The German national soccer team misses the chances at the front, but involuntarily invites them to score goals at the back. The defeat in the opening game of the World Cup raises many questions that national coach Hansi Flick now has to answer. Especially since it's a bankruptcy that hasn't happened in 44 years.
What happened at Khalifa International Stadium?
In the stadium of shame, the German national team produces their very own 2022 version of the shame of Córdoba. Less because the circumstances of this 1:2 defeat against Japan are reminiscent of the legendary 2:3 against Austria at the 1978 World Cup in Argentina, which gave Hans Krankl and radio reporter Edi Finger eternal fame. But much more because the DFB-Elf lost a World Cup game in Qatar for the first time in 44 years, although they went into half-time with a lead. İlkay Gündoğan explained shortly after the final whistle that Takuma Asano's Japanese winner was perhaps the easiest goal ever scored in a world tournament. In the 83rd minute, it's a single long ball that throws the German defense into chaos - and after the 2018 World Cup and the 2021 European Championship, it causes the third defeat at the start of a major tournament.
It was "difficult to win the game with this lack of efficiency in front and behind," says Thomas Müller in a first reaction after the end of the game on the ARD microphone. That sounds like a lot of work for national coach Hansi Flick, who now has to answer the many questions that these 90 minutes raised before the kick-off against Spain (Sunday, 8 p.m. / ARD, MagentaTV and in the live ticker on ntv.de). Defensively, the DFB-Elf faltered for the first time in the 8th minute when Daizen Maeda scored from a narrow offside position and thus denied a strong Japanese counterattack the reward.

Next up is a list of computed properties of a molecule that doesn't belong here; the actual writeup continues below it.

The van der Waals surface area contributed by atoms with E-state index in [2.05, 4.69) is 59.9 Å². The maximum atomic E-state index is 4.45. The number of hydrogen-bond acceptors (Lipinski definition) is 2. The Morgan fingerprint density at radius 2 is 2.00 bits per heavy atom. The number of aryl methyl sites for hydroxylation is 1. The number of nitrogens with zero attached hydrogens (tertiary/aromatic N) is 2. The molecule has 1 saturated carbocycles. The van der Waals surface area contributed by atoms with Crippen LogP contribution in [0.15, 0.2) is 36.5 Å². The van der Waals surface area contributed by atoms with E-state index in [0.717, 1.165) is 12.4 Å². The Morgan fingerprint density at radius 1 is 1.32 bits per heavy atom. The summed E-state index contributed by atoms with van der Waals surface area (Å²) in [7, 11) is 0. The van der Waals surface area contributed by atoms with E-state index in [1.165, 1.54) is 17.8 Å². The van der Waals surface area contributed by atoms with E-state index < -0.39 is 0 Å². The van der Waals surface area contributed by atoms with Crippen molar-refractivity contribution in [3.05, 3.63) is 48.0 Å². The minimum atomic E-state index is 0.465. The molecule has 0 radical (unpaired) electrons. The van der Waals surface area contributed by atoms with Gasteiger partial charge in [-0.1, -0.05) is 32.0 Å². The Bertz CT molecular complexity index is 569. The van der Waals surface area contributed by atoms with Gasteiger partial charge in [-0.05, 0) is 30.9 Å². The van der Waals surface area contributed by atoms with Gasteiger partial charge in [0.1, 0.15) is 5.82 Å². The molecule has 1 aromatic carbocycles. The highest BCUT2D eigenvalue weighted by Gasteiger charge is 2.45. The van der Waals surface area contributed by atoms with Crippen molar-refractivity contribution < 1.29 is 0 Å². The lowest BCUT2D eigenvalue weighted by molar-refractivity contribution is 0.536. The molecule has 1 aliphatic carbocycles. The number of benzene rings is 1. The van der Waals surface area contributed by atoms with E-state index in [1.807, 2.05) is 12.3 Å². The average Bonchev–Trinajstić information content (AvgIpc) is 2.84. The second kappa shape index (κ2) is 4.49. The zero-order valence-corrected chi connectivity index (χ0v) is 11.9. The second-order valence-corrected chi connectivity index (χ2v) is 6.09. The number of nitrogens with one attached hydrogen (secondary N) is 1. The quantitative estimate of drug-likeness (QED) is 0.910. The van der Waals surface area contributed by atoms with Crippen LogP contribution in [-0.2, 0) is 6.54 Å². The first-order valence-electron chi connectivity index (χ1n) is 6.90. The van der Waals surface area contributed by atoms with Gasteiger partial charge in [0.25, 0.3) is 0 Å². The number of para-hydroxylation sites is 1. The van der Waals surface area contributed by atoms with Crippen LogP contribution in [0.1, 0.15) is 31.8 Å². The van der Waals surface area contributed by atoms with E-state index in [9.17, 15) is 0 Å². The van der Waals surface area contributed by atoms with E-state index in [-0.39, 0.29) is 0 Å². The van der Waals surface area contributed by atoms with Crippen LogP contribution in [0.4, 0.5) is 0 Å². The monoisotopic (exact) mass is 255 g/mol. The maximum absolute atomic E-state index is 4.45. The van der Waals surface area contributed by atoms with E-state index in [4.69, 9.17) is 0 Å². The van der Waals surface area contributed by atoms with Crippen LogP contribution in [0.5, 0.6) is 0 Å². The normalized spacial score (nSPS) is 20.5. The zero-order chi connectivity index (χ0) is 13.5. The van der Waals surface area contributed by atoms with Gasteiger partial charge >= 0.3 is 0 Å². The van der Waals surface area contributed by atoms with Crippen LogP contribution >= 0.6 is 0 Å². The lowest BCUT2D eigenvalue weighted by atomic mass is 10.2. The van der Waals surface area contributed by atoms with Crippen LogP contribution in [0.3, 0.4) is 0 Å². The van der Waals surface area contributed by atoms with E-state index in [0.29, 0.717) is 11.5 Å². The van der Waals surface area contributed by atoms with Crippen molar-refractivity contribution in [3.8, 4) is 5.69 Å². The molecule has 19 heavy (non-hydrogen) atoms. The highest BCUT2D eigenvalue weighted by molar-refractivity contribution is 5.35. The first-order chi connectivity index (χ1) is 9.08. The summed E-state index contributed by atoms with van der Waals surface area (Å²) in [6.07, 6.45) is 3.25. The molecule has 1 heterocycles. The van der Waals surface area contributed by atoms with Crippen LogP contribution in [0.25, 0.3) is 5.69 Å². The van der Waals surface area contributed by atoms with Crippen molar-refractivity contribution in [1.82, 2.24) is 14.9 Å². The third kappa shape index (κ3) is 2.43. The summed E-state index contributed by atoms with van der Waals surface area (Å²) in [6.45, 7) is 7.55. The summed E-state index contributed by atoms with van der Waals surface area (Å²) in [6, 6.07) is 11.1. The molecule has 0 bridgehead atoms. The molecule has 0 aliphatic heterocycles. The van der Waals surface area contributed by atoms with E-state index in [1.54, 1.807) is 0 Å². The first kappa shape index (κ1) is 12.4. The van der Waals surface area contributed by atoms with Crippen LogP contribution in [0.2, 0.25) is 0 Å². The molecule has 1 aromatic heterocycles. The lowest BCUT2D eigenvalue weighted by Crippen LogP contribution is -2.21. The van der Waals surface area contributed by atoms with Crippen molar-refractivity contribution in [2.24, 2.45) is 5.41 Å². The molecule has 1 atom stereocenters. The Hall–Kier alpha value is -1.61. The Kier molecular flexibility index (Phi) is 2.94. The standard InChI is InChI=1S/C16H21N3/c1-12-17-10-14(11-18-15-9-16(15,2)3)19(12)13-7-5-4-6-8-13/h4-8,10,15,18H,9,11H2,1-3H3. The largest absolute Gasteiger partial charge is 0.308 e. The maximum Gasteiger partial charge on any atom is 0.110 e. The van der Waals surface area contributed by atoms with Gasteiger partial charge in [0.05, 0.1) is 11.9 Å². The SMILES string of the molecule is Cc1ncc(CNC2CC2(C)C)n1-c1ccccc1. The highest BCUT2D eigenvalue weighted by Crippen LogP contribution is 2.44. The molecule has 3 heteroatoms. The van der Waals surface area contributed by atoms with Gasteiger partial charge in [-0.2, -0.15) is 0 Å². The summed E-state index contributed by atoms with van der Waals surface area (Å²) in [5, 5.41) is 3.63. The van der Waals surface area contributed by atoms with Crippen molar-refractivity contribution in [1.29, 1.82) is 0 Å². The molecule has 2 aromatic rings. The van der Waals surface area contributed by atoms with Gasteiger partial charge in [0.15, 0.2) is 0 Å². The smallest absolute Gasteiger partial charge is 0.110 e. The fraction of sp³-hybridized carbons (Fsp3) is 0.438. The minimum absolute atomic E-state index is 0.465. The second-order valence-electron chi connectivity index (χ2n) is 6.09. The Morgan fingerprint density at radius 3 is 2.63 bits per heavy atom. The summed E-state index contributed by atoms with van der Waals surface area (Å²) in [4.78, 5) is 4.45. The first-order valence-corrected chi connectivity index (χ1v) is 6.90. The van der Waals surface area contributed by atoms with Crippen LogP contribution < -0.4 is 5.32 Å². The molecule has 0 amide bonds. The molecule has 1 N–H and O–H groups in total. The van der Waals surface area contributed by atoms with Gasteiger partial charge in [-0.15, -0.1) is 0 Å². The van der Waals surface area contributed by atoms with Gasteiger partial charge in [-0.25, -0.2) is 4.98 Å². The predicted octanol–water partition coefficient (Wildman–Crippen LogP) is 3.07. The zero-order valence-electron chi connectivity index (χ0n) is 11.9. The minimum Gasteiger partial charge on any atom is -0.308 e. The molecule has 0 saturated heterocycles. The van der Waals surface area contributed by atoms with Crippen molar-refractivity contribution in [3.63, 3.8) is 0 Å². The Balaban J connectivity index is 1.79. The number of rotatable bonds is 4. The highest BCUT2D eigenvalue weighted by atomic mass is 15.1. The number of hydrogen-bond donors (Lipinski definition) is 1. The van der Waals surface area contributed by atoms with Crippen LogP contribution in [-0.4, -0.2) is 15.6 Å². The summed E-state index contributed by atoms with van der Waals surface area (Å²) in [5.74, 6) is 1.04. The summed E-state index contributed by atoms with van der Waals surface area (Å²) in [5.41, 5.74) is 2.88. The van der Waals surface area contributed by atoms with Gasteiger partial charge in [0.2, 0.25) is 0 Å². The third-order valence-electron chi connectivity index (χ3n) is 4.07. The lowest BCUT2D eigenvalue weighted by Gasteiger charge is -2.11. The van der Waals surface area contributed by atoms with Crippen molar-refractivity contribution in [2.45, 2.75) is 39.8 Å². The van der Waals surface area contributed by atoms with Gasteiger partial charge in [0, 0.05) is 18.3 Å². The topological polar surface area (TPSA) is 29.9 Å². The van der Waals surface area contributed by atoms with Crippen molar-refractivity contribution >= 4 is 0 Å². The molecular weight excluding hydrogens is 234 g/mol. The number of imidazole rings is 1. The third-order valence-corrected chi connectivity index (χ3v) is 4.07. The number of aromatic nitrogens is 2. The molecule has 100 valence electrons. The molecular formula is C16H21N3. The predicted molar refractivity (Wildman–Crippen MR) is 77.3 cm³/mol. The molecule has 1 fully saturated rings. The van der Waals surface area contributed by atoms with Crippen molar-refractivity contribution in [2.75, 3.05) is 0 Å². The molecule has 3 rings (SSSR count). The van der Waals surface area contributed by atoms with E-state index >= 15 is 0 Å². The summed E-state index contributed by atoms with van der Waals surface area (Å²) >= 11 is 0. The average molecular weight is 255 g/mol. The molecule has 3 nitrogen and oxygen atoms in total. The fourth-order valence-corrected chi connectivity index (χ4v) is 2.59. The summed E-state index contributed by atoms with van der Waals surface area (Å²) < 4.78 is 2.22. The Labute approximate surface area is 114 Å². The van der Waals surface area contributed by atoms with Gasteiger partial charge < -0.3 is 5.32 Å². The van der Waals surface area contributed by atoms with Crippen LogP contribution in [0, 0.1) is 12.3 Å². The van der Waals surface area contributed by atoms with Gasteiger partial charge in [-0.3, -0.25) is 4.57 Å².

After that, the team of national coach Hansi Flick dominated the game for long stretches, but the scoreboard didn’t do more than Gündoğan’s converted penalty in the 33rd minute. Instead, the offensive department around the strong Jamal Musiala, the eager Serge Gnabry and the timely ready Thomas Müller missed one promising opportunity after the other. In the second half, Japan changes tactics and determines the game, especially from the 60th minute. Substitute Takumi Minamino forces Manuel Neuer to defend in the 76th minute, Ritsu Doan stands there - and the professional from SC Freiburg scores to equalize. Seven minutes later it is Ko Itakura, employed by FC Schalke, whose through ball Schlotterbeck
And so, as in the two previous tournaments, the DFB team is already on the verge of being eliminated after the first game. Both in 2018 (2-1 against Sweden) and in 2021 (4-2 against Portugal) they then managed to win - but both tournaments ended with early elimination, beyond their own expectations. In 2022, they will be loud, albeit rarely formulated so offensively, that nothing less than the fifth World Cup title is the goal – however, Spain, the DFB feared opponent, is now waiting in the second preliminary round game. The memories of the 0:6 in November 2020 are still fresh, the last competitive win against the Iberians was at the EM 1988. Since then there have been two draws and three defeats, in addition to the smack in the EM qualifier and the EM final in 2008 ( 0:1) and the 2010 World Cup semifinals (also 0:1).